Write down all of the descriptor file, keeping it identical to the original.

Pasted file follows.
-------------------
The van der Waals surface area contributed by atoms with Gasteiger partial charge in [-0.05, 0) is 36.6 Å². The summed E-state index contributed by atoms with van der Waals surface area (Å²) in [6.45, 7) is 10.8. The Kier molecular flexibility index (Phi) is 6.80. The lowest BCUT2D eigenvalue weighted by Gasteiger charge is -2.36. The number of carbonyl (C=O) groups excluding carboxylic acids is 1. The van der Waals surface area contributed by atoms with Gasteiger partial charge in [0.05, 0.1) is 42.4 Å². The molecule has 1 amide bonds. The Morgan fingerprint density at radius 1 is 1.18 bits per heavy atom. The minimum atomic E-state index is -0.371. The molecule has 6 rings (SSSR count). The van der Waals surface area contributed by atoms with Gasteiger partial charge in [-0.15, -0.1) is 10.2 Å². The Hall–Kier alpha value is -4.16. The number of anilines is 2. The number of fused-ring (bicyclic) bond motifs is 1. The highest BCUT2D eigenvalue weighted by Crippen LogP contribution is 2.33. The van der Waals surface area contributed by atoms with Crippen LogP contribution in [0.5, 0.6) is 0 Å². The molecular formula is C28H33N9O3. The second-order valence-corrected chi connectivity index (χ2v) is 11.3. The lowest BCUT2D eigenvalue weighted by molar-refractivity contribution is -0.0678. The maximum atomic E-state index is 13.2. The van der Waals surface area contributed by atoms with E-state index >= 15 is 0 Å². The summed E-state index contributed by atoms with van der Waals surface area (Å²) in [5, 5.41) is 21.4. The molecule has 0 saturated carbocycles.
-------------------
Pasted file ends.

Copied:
The van der Waals surface area contributed by atoms with Gasteiger partial charge in [-0.05, 0) is 36.6 Å². The summed E-state index contributed by atoms with van der Waals surface area (Å²) in [6.45, 7) is 10.8. The Kier molecular flexibility index (Phi) is 6.80. The lowest BCUT2D eigenvalue weighted by Gasteiger charge is -2.36. The number of carbonyl (C=O) groups excluding carboxylic acids is 1. The van der Waals surface area contributed by atoms with Gasteiger partial charge in [0.05, 0.1) is 42.4 Å². The molecule has 1 amide bonds. The Morgan fingerprint density at radius 1 is 1.18 bits per heavy atom. The minimum atomic E-state index is -0.371. The molecule has 6 rings (SSSR count). The van der Waals surface area contributed by atoms with Gasteiger partial charge in [-0.15, -0.1) is 10.2 Å². The Hall–Kier alpha value is -4.16. The number of anilines is 2. The number of fused-ring (bicyclic) bond motifs is 1. The highest BCUT2D eigenvalue weighted by Crippen LogP contribution is 2.33. The van der Waals surface area contributed by atoms with Crippen LogP contribution in [0.5, 0.6) is 0 Å². The molecular formula is C28H33N9O3. The second-order valence-corrected chi connectivity index (χ2v) is 11.3. The lowest BCUT2D eigenvalue weighted by molar-refractivity contribution is -0.0678. The maximum atomic E-state index is 13.2. The van der Waals surface area contributed by atoms with E-state index >= 15 is 0 Å². The summed E-state index contributed by atoms with van der Waals surface area (Å²) in [5, 5.41) is 21.4. The molecule has 0 saturated carbocycles.